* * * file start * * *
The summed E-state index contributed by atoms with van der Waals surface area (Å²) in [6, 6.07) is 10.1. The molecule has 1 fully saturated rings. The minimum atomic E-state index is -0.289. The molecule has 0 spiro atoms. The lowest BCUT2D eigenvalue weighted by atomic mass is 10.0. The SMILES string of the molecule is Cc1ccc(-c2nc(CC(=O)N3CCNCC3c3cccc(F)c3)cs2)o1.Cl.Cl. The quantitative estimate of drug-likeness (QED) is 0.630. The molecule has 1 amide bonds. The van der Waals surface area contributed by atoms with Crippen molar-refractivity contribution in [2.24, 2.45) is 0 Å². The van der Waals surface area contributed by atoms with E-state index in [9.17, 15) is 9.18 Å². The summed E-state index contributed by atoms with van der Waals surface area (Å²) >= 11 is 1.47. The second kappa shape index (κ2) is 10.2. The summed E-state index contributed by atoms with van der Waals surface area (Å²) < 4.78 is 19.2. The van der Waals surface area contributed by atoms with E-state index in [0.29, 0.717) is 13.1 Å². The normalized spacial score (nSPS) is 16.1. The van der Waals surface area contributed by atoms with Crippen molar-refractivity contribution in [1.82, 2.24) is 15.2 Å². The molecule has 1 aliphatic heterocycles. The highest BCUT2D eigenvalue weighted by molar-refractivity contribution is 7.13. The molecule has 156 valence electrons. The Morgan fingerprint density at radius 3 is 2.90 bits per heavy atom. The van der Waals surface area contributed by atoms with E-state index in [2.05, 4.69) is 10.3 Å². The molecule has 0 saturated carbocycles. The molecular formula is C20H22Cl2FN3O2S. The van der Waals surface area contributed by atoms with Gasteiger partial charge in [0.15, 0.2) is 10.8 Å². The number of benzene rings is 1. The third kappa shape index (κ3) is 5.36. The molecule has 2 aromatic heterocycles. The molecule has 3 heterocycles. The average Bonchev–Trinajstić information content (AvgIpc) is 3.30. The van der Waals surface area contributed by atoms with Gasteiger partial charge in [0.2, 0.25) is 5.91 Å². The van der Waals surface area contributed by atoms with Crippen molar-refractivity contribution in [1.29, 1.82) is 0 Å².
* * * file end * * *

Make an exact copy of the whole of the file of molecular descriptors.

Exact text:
The summed E-state index contributed by atoms with van der Waals surface area (Å²) in [6, 6.07) is 10.1. The molecule has 1 fully saturated rings. The minimum atomic E-state index is -0.289. The molecule has 0 spiro atoms. The lowest BCUT2D eigenvalue weighted by atomic mass is 10.0. The SMILES string of the molecule is Cc1ccc(-c2nc(CC(=O)N3CCNCC3c3cccc(F)c3)cs2)o1.Cl.Cl. The quantitative estimate of drug-likeness (QED) is 0.630. The molecule has 1 amide bonds. The van der Waals surface area contributed by atoms with Crippen molar-refractivity contribution in [2.24, 2.45) is 0 Å². The van der Waals surface area contributed by atoms with E-state index in [9.17, 15) is 9.18 Å². The summed E-state index contributed by atoms with van der Waals surface area (Å²) >= 11 is 1.47. The second kappa shape index (κ2) is 10.2. The summed E-state index contributed by atoms with van der Waals surface area (Å²) < 4.78 is 19.2. The van der Waals surface area contributed by atoms with E-state index in [0.29, 0.717) is 13.1 Å². The normalized spacial score (nSPS) is 16.1. The van der Waals surface area contributed by atoms with Crippen molar-refractivity contribution in [1.82, 2.24) is 15.2 Å². The molecule has 1 aliphatic heterocycles. The highest BCUT2D eigenvalue weighted by molar-refractivity contribution is 7.13. The molecule has 156 valence electrons. The Morgan fingerprint density at radius 3 is 2.90 bits per heavy atom. The van der Waals surface area contributed by atoms with E-state index in [2.05, 4.69) is 10.3 Å². The molecule has 0 saturated carbocycles. The molecular formula is C20H22Cl2FN3O2S. The van der Waals surface area contributed by atoms with Gasteiger partial charge in [0.15, 0.2) is 10.8 Å². The number of benzene rings is 1. The third kappa shape index (κ3) is 5.36. The molecule has 2 aromatic heterocycles. The molecule has 3 heterocycles. The average Bonchev–Trinajstić information content (AvgIpc) is 3.30. The van der Waals surface area contributed by atoms with Gasteiger partial charge in [0.2, 0.25) is 5.91 Å². The van der Waals surface area contributed by atoms with Crippen molar-refractivity contribution in [1.29, 1.82) is 0 Å².